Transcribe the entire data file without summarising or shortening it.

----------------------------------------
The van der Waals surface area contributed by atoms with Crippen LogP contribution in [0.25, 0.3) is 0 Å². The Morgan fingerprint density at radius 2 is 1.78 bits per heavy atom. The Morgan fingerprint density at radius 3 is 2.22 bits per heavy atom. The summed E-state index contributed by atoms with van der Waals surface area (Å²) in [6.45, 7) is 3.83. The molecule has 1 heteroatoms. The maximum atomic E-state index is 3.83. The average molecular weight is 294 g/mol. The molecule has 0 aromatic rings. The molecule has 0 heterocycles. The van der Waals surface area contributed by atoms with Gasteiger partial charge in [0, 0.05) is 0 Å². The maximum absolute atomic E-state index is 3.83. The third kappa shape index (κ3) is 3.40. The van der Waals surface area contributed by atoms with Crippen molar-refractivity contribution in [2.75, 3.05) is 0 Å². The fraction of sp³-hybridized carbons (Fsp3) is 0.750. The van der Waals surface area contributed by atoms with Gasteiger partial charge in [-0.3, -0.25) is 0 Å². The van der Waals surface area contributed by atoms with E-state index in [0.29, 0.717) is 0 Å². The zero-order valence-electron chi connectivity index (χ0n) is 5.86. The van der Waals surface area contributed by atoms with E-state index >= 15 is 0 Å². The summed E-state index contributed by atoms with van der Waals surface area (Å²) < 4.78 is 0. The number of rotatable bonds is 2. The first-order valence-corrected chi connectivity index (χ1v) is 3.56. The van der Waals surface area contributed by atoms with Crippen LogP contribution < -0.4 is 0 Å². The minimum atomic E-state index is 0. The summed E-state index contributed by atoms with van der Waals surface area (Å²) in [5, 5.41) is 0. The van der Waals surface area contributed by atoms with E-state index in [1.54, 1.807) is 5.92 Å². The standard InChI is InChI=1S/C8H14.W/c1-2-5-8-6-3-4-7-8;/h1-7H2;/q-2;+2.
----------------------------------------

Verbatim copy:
The van der Waals surface area contributed by atoms with Crippen LogP contribution in [0.25, 0.3) is 0 Å². The Morgan fingerprint density at radius 2 is 1.78 bits per heavy atom. The Morgan fingerprint density at radius 3 is 2.22 bits per heavy atom. The summed E-state index contributed by atoms with van der Waals surface area (Å²) in [6.45, 7) is 3.83. The molecule has 1 heteroatoms. The maximum atomic E-state index is 3.83. The average molecular weight is 294 g/mol. The molecule has 0 aromatic rings. The molecule has 0 heterocycles. The van der Waals surface area contributed by atoms with Gasteiger partial charge in [0, 0.05) is 0 Å². The maximum absolute atomic E-state index is 3.83. The third kappa shape index (κ3) is 3.40. The van der Waals surface area contributed by atoms with Crippen molar-refractivity contribution in [2.75, 3.05) is 0 Å². The fraction of sp³-hybridized carbons (Fsp3) is 0.750. The van der Waals surface area contributed by atoms with Gasteiger partial charge in [-0.3, -0.25) is 0 Å². The van der Waals surface area contributed by atoms with E-state index in [0.29, 0.717) is 0 Å². The zero-order valence-electron chi connectivity index (χ0n) is 5.86. The van der Waals surface area contributed by atoms with E-state index >= 15 is 0 Å². The summed E-state index contributed by atoms with van der Waals surface area (Å²) < 4.78 is 0. The number of rotatable bonds is 2. The first-order valence-corrected chi connectivity index (χ1v) is 3.56. The van der Waals surface area contributed by atoms with Crippen LogP contribution < -0.4 is 0 Å². The minimum atomic E-state index is 0. The summed E-state index contributed by atoms with van der Waals surface area (Å²) in [5, 5.41) is 0. The van der Waals surface area contributed by atoms with E-state index in [1.54, 1.807) is 5.92 Å². The standard InChI is InChI=1S/C8H14.W/c1-2-5-8-6-3-4-7-8;/h1-7H2;/q-2;+2.